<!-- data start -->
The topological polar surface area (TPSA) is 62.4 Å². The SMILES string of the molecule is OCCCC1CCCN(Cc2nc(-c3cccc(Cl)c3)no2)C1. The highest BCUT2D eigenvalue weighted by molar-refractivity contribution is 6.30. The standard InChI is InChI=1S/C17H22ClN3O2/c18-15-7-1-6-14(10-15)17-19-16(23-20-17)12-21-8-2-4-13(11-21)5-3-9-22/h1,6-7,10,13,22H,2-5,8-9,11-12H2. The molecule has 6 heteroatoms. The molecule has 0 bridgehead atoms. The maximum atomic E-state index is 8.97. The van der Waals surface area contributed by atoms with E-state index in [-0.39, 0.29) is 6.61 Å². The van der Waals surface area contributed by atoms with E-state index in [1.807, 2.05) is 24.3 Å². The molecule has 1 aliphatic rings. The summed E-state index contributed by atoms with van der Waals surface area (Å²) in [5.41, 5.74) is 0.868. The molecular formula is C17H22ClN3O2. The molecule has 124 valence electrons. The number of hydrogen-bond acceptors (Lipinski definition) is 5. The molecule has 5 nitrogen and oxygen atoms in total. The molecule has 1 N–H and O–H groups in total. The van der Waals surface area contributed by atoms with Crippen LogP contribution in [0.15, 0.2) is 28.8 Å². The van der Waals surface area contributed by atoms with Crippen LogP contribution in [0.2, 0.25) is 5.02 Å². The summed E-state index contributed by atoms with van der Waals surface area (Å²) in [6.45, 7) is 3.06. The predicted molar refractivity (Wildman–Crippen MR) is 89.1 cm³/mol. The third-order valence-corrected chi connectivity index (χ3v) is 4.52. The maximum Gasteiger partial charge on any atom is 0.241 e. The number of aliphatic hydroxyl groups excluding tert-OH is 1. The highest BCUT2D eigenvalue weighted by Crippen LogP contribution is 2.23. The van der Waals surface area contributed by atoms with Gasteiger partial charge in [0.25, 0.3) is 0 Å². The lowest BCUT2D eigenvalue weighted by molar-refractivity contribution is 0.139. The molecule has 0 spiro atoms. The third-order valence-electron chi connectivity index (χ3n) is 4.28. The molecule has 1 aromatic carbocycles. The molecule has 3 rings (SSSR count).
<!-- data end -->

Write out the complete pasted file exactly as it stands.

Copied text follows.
The topological polar surface area (TPSA) is 62.4 Å². The SMILES string of the molecule is OCCCC1CCCN(Cc2nc(-c3cccc(Cl)c3)no2)C1. The highest BCUT2D eigenvalue weighted by molar-refractivity contribution is 6.30. The standard InChI is InChI=1S/C17H22ClN3O2/c18-15-7-1-6-14(10-15)17-19-16(23-20-17)12-21-8-2-4-13(11-21)5-3-9-22/h1,6-7,10,13,22H,2-5,8-9,11-12H2. The molecule has 6 heteroatoms. The molecule has 0 bridgehead atoms. The maximum atomic E-state index is 8.97. The van der Waals surface area contributed by atoms with E-state index in [-0.39, 0.29) is 6.61 Å². The van der Waals surface area contributed by atoms with E-state index in [1.807, 2.05) is 24.3 Å². The molecule has 1 aliphatic rings. The summed E-state index contributed by atoms with van der Waals surface area (Å²) in [5.41, 5.74) is 0.868. The molecular formula is C17H22ClN3O2. The molecule has 124 valence electrons. The number of hydrogen-bond acceptors (Lipinski definition) is 5. The molecule has 5 nitrogen and oxygen atoms in total. The molecule has 1 N–H and O–H groups in total. The van der Waals surface area contributed by atoms with Crippen LogP contribution in [0.15, 0.2) is 28.8 Å². The van der Waals surface area contributed by atoms with Crippen LogP contribution in [0.2, 0.25) is 5.02 Å². The summed E-state index contributed by atoms with van der Waals surface area (Å²) in [6.45, 7) is 3.06. The predicted molar refractivity (Wildman–Crippen MR) is 89.1 cm³/mol. The third-order valence-corrected chi connectivity index (χ3v) is 4.52. The maximum Gasteiger partial charge on any atom is 0.241 e. The number of aliphatic hydroxyl groups excluding tert-OH is 1. The highest BCUT2D eigenvalue weighted by Crippen LogP contribution is 2.23. The van der Waals surface area contributed by atoms with Gasteiger partial charge in [0.25, 0.3) is 0 Å². The lowest BCUT2D eigenvalue weighted by molar-refractivity contribution is 0.139. The molecule has 0 spiro atoms. The third-order valence-electron chi connectivity index (χ3n) is 4.28. The molecule has 1 aromatic carbocycles. The molecule has 3 rings (SSSR count).